It has been discovered that the dioxolane reaction at the grid electrode surface may be retarded or substantially eliminated by coating the surface of the grid electrode with a metal which will alloy with lithium. Metals which alloy with lithium are, amongst others: zinc, tin, silver, lead and cadmium, etc. Such a coating can be thin, and can be applied by electroplating, electroless plating, and vacuum deposition processes. The coating of the metal may even be applied via a hot dip process, as is common in tinning and galvanizing.

The coated grids, when used in the above-mentioned cells, were found to reduce the loop current approximately fifty-fold at 65° C. This was evidenced by the drop in loop currents from 40-50 μA/cm2 for Li/steel and Li/Cu cells, to loop currents of less than 1 μA/cm2 for Li/zinc coated mild steel and Li/silver coated copper cells. These measurements were made 15 days after alloying the grid base material and shorting the circuit between the electrodes. The measurements were carried out at room temperature with the following electrolytes: 0.6 MLiφ4 B: 1,3 dioxolane; 3MLiSCN: 1,3 dioxolane; and 2MLiBr: 1,3 dioxolane.

It is theorized that the reduction of the loop currents corresponding to the decomposition of the dioxolane results from the inactivation of the grid surface by means of the thin protective layer. The grid surface may also become noncatalytic to solvent reaction as a result of the coating.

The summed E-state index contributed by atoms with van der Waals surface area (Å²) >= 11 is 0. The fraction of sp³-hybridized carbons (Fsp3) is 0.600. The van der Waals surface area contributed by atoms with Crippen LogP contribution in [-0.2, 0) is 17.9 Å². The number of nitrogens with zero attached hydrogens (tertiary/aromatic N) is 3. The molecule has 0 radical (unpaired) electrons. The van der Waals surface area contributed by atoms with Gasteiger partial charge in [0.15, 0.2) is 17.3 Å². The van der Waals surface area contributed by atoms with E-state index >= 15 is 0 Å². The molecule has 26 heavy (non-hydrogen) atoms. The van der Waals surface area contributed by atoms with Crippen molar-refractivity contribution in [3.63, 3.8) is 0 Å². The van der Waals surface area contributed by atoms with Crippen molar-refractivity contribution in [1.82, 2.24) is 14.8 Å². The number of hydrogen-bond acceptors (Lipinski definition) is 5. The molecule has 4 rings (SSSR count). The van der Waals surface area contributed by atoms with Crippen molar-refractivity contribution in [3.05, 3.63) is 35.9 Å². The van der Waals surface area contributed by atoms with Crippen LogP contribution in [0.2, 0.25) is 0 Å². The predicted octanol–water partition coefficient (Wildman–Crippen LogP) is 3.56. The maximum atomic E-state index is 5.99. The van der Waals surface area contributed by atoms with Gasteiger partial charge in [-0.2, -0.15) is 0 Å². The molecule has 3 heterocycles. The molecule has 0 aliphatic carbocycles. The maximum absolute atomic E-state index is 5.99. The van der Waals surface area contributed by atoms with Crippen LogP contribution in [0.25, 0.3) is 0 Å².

The surface of the grid will instantly alloy upon contact with the lithium-based electrolyte.

The grids of the present invention are meant to be employed in a wide range of lithium cells, but are particularly applicable to cells having a Li/TiS2 couple.

Other lithium-based electrolytes than aforementioned can also be used, and are also compatible with respect to the inventive grids. Such electrolytes may comprise salts such as LiAs F6 ; LiPF6 ; LiBF4 ; LiSbF6 ; etc. in a solvent or solvent mixture of dioxolane or dioxolane: dimethoxyethane, respectively.

Having thus described the invention, what is desired to be protected by Letters Patent is presented by the following appended claims.

Claims (9)

What is claimed is:
1. A lithium organic electrolyte cell, comprising: dioxolane as at least one component of said electrolyte, and a current collector grid for a lithium electrode of said cell consisting of an electronically conducting base material coated with a metal that can form an alloy with lithium, wherein said alloy can retard reaction between said dioxolane and said grid base material in order to minimize the decomposition of said dioxolane within said cell.